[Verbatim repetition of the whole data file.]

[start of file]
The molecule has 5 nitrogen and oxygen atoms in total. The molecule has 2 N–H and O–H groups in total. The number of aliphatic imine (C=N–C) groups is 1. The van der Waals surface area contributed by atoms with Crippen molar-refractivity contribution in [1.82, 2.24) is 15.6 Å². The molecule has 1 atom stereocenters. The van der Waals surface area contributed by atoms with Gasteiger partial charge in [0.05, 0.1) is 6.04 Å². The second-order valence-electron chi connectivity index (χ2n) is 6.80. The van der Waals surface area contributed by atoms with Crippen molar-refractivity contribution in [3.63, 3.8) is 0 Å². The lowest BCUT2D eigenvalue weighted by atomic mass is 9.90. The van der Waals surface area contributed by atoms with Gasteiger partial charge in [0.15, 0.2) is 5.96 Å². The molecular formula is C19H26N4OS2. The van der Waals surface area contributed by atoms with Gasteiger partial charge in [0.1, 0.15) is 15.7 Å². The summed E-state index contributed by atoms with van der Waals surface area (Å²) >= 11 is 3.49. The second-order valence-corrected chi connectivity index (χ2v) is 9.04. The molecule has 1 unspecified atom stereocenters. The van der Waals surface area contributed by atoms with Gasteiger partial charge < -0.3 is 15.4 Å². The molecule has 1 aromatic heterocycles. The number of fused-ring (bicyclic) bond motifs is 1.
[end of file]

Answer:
The molecule has 5 nitrogen and oxygen atoms in total. The molecule has 2 N–H and O–H groups in total. The number of aliphatic imine (C=N–C) groups is 1. The van der Waals surface area contributed by atoms with Crippen molar-refractivity contribution in [1.82, 2.24) is 15.6 Å². The molecule has 1 atom stereocenters. The van der Waals surface area contributed by atoms with Gasteiger partial charge in [0.05, 0.1) is 6.04 Å². The second-order valence-electron chi connectivity index (χ2n) is 6.80. The van der Waals surface area contributed by atoms with Crippen molar-refractivity contribution in [3.63, 3.8) is 0 Å². The lowest BCUT2D eigenvalue weighted by atomic mass is 9.90. The van der Waals surface area contributed by atoms with Gasteiger partial charge in [0.15, 0.2) is 5.96 Å². The molecular formula is C19H26N4OS2. The van der Waals surface area contributed by atoms with Gasteiger partial charge in [0.1, 0.15) is 15.7 Å². The summed E-state index contributed by atoms with van der Waals surface area (Å²) >= 11 is 3.49. The second-order valence-corrected chi connectivity index (χ2v) is 9.04. The molecule has 1 unspecified atom stereocenters. The van der Waals surface area contributed by atoms with Gasteiger partial charge < -0.3 is 15.4 Å². The molecule has 1 aromatic heterocycles. The number of fused-ring (bicyclic) bond motifs is 1.